It was announced recently that the Utica Shale formation in Ohio is not only a source of natural gas, but oil as well. New technological advancements — especially in horizontal drilling techniques and the hydraulic fracturing of the shale (“fracking”) — along with the fact that the oil appears to be of high quality, is bringing drilling to Ohio a lot faster than originally thought.
“Drilling has been taking place in the Marcellus Shale in Pennsylvania and West Virginia for a while now,” says Jeffrey R. Huntsberger, a member of the Business Department and the Real Estate Practice Group at McDonald Hopkins LLC. “Geologists knew there was natural gas in Ohio’s Marcellus formations, but figured Ohio wouldn’t be as rich a source as Pennsylvania. All of that has changed now with the discoveries in the deeper Utica Shale formation. For example, the CEO of Chesapeake Energy Corp. recently said that his company expects to invest $10 billion per year in Ohio for the next couple of decades.”
Smart Business asked Huntsberger what Utica Shale drilling means for Ohio.
Why does the Utica Shale hold so much promise for Ohio?
The Utica Shale formation appears to hold significant amounts of ‘wet’ gas and oil. The wet gas has elements in it that are sought after by gas companies, including propane, ethane, butane, and other large molecule hydrocarbons and, in addition, there’s oil, which appears to be of high quality. Companies like Chesapeake Energy and others are excited about the wet gas and oil in Ohio.
How will drilling impact Ohio businesses?
Drilling in the Utica Shale is a game changing industrial event taking place right in our own back yard. Drilling is already taking place in southeastern and mideastern Ohio counties and promises to spread northward through the entire eastern part of Ohio. Manufacturers of tubular steel, pumps, valves, and fittings are already seeing substantial demand for their products as a result of drilling. If everything works out, we’ll have a cheap source of energy on our doorstep, which will give us an advantage in manufacturing. In addition, the byproducts of oil can be used for hundreds of industrial applications, and having a source of those byproducts right here in Ohio will be beneficial for a variety of industries. In the long-term, the drilling should stir growth.
What are the potential environmental impacts?
The major issue is water. Rural areas rely on well water (drawn from about 50 to 250 ft. deep). The shale layers are found at 5,000 feet and deeper below the surface but, in order to get there, the wells must be drilled through the water table. If the well is not drilled and cased properly, there’s a good chance that someone’s well water will be contaminated.
Fracking itself requires up to three million gallons of water per well. The crew has to drill down vertically several thousand feet and then sideways for as much as a mile. The fracking fluid, which is then inserted into the well and forced into the shale layers, is 98 percent water and sand with the remaining two percent made up of ‘nasty stuff’ — chemicals intended to help ease the hydrocarbons out of the shale. Huge pressure is created to break the shale, release the gas, and bring it back up. What comes up is contaminated with the chemicals as well as other environmentally damaging materials from the ground, such as heavy metals, which must be dealt with properly.
What kind of regulatory oversight is in place?
Almost all regulation in Ohio is through the Ohio Department of Natural Resources (ODNR). A number of years ago, the legislature took away the rights of local communities to regulate drilling. A new law (Senate Bill 165), enacted about a year ago, adds to the ODNR’s power to regulate the industry. Included in the many new provisions are restrictions on how close companies can drill to occupied dwellings and property lines; increased liability insurance required for drillers; tighter construction standards; and the requirement that fracking must not be done in a manner that creates any danger to the water or the environment.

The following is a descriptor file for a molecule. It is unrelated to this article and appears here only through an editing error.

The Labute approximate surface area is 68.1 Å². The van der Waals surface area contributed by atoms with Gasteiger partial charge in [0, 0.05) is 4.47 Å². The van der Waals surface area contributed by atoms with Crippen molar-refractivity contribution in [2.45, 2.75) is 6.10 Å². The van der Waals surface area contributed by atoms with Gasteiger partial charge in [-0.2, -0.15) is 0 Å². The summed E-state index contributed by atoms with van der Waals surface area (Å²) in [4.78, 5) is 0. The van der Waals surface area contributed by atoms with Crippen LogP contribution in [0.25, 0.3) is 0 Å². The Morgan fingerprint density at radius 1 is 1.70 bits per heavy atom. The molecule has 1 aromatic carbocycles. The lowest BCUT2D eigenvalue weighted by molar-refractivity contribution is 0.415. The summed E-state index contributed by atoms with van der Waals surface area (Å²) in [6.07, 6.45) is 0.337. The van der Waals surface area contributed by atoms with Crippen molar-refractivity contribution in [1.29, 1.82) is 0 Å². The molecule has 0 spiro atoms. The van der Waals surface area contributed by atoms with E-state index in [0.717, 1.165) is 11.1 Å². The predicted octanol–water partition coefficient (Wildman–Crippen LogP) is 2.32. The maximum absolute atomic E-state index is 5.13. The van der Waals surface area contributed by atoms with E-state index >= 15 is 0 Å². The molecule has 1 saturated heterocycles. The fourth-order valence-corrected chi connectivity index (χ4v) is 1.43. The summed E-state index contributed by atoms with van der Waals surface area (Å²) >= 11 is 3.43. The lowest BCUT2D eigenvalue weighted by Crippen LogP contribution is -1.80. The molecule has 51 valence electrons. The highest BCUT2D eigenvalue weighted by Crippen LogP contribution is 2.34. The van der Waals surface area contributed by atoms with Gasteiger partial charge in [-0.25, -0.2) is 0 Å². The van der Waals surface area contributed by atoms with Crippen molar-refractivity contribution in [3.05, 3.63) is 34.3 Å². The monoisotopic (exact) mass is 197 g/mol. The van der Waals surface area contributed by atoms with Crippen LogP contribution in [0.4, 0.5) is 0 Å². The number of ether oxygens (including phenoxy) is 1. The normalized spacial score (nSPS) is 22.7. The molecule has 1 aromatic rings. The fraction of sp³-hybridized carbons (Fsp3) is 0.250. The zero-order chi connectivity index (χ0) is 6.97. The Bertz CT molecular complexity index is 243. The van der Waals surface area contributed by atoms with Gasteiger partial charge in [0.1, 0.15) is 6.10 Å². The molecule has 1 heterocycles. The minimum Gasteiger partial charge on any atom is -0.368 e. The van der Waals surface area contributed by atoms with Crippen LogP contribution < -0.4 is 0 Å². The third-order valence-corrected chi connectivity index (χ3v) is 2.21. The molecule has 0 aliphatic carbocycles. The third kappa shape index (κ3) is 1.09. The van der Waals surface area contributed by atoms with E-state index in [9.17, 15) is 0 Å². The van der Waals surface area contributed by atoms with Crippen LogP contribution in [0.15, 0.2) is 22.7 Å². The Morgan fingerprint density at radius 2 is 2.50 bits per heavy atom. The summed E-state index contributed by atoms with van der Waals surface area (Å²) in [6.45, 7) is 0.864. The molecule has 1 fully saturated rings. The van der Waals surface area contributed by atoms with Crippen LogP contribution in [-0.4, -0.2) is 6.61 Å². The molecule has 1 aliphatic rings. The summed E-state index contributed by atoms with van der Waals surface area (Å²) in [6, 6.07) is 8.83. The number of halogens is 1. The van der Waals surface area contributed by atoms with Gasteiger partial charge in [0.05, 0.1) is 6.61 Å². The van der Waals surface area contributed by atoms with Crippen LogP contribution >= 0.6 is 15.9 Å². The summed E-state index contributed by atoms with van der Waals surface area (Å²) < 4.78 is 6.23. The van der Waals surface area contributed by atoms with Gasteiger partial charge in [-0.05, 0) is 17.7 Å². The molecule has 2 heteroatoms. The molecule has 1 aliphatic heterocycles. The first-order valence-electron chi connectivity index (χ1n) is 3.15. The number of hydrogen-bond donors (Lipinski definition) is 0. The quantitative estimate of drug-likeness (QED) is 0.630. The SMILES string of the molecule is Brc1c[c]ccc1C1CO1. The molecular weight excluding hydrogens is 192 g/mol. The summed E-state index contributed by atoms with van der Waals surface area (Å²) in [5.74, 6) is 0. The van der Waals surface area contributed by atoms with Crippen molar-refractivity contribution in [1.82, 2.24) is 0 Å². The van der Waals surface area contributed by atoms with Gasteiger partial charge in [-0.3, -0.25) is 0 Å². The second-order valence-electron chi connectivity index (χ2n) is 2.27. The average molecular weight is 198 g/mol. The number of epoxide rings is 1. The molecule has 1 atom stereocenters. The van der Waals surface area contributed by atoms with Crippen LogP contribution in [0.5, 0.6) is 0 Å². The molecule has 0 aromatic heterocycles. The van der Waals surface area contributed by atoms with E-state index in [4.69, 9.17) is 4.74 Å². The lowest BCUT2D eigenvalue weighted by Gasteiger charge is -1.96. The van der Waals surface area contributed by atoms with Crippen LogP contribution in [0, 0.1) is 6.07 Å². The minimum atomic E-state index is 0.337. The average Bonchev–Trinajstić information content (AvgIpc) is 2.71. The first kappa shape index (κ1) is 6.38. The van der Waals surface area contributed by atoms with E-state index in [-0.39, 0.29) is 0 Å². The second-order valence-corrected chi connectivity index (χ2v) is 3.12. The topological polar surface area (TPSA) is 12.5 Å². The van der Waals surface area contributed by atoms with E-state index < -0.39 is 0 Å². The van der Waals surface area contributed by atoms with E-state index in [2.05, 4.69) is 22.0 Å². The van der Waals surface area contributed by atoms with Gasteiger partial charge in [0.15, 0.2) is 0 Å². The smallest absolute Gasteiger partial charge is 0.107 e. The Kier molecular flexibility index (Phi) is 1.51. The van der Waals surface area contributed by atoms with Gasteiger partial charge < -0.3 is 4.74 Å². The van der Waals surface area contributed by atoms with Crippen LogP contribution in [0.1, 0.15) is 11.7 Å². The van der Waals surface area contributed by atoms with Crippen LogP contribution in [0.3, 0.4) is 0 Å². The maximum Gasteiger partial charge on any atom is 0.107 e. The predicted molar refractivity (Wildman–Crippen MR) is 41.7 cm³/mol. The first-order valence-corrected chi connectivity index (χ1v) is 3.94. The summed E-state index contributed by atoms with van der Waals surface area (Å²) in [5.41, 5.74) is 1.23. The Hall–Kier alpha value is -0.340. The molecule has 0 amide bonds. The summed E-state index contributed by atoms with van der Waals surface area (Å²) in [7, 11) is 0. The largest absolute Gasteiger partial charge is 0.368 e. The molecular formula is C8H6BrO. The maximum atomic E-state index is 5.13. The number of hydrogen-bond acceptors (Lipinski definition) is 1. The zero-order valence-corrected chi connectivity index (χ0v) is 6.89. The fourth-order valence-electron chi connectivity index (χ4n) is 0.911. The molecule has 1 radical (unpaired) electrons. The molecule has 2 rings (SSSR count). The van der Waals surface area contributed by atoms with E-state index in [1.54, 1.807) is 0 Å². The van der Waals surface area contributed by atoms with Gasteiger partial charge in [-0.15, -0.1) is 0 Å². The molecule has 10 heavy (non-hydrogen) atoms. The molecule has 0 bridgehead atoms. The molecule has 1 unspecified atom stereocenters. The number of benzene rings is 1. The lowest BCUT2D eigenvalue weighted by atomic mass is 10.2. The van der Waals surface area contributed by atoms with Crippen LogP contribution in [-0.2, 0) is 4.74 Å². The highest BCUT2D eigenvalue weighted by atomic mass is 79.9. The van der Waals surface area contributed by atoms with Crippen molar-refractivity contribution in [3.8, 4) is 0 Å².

At the federal level, the U.S. EPA is looking into the fracking process and studying the potential impact on the environment. The EPA expects that it will be well into 2012 before any preliminary comments are made, and then another two years for any regulations to be put in place. As a side note, as of September 30th, Ohio House Bill 133 authorized drilling in Ohio’s state parks.
How can landowners maximize their benefits if approached about leasing rights?
Some of the simple things you can negotiate with the companies leasing your land include the size and timing of the bonus payment; the amount of the royalty (the standard is usually around 12.5 percent of what gets produced from the well; however, this can often be negotiated to 15 or 18 percent, or even higher); and the time period for the company to hold the lease until drilling takes place. More complex negotiations involve placing restrictions on unitization (the right of the lessee to combine your property with that of other land owner lessors); prohibiting the storage of gas or the permanent disposal of toxic liquids on the property; obtaining mutual agreement on the placement of roads, wells and pipelines; and having the ground water tested before and after drilling.
Educate yourself through easily accessible materials such as those found on the Ohio Department of Natural Resources’ website. Hire an attorney who really knows this area. Don’t be quick to sign a standard lease presented to you, because these companies will negotiate.
JEFFREY R. HUNTSBERGER is a member of the Business Department and Real Estate Practice Group at McDonald Hopkins LLC. He focuses on real estate, business counseling and energy. Reach him at (216) 348-5405 or firstname.lastname@example.org.